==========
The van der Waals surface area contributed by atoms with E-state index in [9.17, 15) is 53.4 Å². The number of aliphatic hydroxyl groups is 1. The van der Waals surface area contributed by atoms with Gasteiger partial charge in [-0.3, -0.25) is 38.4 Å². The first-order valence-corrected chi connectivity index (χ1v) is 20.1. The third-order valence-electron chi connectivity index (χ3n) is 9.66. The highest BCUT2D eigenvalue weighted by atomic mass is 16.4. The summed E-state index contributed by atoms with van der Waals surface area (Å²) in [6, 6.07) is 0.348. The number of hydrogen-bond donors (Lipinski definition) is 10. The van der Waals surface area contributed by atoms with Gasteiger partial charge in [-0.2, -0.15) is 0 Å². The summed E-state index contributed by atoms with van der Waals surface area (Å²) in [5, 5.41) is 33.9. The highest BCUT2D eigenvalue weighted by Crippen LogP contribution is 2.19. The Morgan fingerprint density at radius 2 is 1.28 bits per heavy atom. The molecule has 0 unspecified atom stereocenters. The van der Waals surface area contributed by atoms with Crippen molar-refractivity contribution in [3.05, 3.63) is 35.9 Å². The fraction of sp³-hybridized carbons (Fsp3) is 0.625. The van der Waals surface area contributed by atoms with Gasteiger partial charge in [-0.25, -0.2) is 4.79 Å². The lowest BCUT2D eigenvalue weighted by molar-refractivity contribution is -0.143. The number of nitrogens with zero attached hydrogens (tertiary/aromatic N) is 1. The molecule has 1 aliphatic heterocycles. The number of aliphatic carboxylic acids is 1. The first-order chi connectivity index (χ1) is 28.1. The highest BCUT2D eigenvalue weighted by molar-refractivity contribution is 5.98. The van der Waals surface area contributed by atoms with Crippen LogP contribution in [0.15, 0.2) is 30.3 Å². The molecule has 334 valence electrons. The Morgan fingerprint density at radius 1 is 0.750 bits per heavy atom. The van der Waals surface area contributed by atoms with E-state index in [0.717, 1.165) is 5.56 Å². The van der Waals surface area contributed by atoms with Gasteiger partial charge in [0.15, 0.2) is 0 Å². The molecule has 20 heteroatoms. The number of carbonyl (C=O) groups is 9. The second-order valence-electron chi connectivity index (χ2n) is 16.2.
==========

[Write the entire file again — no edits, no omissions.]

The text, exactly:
The van der Waals surface area contributed by atoms with E-state index in [9.17, 15) is 53.4 Å². The number of aliphatic hydroxyl groups is 1. The van der Waals surface area contributed by atoms with Gasteiger partial charge in [-0.3, -0.25) is 38.4 Å². The first-order valence-corrected chi connectivity index (χ1v) is 20.1. The third-order valence-electron chi connectivity index (χ3n) is 9.66. The highest BCUT2D eigenvalue weighted by atomic mass is 16.4. The summed E-state index contributed by atoms with van der Waals surface area (Å²) in [6, 6.07) is 0.348. The number of hydrogen-bond donors (Lipinski definition) is 10. The van der Waals surface area contributed by atoms with Gasteiger partial charge in [-0.2, -0.15) is 0 Å². The summed E-state index contributed by atoms with van der Waals surface area (Å²) in [5, 5.41) is 33.9. The highest BCUT2D eigenvalue weighted by Crippen LogP contribution is 2.19. The Morgan fingerprint density at radius 2 is 1.28 bits per heavy atom. The molecule has 0 unspecified atom stereocenters. The van der Waals surface area contributed by atoms with Crippen molar-refractivity contribution in [3.05, 3.63) is 35.9 Å². The fraction of sp³-hybridized carbons (Fsp3) is 0.625. The van der Waals surface area contributed by atoms with Gasteiger partial charge in [-0.25, -0.2) is 4.79 Å². The lowest BCUT2D eigenvalue weighted by molar-refractivity contribution is -0.143. The number of nitrogens with zero attached hydrogens (tertiary/aromatic N) is 1. The molecule has 1 aliphatic heterocycles. The number of aliphatic carboxylic acids is 1. The first-order chi connectivity index (χ1) is 28.1. The highest BCUT2D eigenvalue weighted by molar-refractivity contribution is 5.98. The van der Waals surface area contributed by atoms with Crippen LogP contribution in [0.15, 0.2) is 30.3 Å². The molecule has 334 valence electrons. The Morgan fingerprint density at radius 1 is 0.750 bits per heavy atom. The van der Waals surface area contributed by atoms with E-state index in [0.717, 1.165) is 5.56 Å². The van der Waals surface area contributed by atoms with Gasteiger partial charge in [0.15, 0.2) is 0 Å². The molecule has 20 heteroatoms. The number of carbonyl (C=O) groups is 9. The second-order valence-electron chi connectivity index (χ2n) is 16.2.